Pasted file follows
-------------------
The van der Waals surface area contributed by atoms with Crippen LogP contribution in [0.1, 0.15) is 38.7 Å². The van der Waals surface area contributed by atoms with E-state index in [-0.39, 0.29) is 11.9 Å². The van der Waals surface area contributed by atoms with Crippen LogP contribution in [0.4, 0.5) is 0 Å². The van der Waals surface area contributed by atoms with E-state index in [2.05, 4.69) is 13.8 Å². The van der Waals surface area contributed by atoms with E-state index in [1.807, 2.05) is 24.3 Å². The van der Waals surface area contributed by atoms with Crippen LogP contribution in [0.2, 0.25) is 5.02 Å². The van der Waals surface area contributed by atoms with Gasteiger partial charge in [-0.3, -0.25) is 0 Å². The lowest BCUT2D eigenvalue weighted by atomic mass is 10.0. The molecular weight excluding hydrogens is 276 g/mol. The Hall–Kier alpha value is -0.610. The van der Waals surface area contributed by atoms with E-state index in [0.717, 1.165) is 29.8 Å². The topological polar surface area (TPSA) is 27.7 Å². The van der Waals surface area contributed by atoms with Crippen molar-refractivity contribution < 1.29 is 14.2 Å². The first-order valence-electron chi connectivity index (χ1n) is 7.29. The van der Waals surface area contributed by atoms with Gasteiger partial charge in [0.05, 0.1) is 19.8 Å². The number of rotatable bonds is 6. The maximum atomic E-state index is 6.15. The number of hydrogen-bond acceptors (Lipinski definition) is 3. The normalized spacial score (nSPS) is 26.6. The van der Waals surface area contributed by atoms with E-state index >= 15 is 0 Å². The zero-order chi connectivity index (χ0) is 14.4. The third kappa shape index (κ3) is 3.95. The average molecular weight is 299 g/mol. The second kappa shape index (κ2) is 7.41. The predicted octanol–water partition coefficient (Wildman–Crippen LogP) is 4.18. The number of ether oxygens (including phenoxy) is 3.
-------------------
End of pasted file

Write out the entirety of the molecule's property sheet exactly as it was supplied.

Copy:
The van der Waals surface area contributed by atoms with Crippen LogP contribution in [0.1, 0.15) is 38.7 Å². The van der Waals surface area contributed by atoms with E-state index in [-0.39, 0.29) is 11.9 Å². The van der Waals surface area contributed by atoms with Crippen LogP contribution in [0.4, 0.5) is 0 Å². The van der Waals surface area contributed by atoms with E-state index in [2.05, 4.69) is 13.8 Å². The van der Waals surface area contributed by atoms with E-state index in [1.807, 2.05) is 24.3 Å². The van der Waals surface area contributed by atoms with Crippen LogP contribution in [0.2, 0.25) is 5.02 Å². The van der Waals surface area contributed by atoms with Gasteiger partial charge in [-0.3, -0.25) is 0 Å². The lowest BCUT2D eigenvalue weighted by atomic mass is 10.0. The molecular weight excluding hydrogens is 276 g/mol. The Hall–Kier alpha value is -0.610. The van der Waals surface area contributed by atoms with E-state index in [0.717, 1.165) is 29.8 Å². The topological polar surface area (TPSA) is 27.7 Å². The van der Waals surface area contributed by atoms with Crippen molar-refractivity contribution < 1.29 is 14.2 Å². The first-order valence-electron chi connectivity index (χ1n) is 7.29. The van der Waals surface area contributed by atoms with Gasteiger partial charge in [0.05, 0.1) is 19.8 Å². The number of rotatable bonds is 6. The maximum atomic E-state index is 6.15. The number of hydrogen-bond acceptors (Lipinski definition) is 3. The normalized spacial score (nSPS) is 26.6. The van der Waals surface area contributed by atoms with E-state index >= 15 is 0 Å². The zero-order chi connectivity index (χ0) is 14.4. The third kappa shape index (κ3) is 3.95. The average molecular weight is 299 g/mol. The second kappa shape index (κ2) is 7.41. The predicted octanol–water partition coefficient (Wildman–Crippen LogP) is 4.18. The number of ether oxygens (including phenoxy) is 3.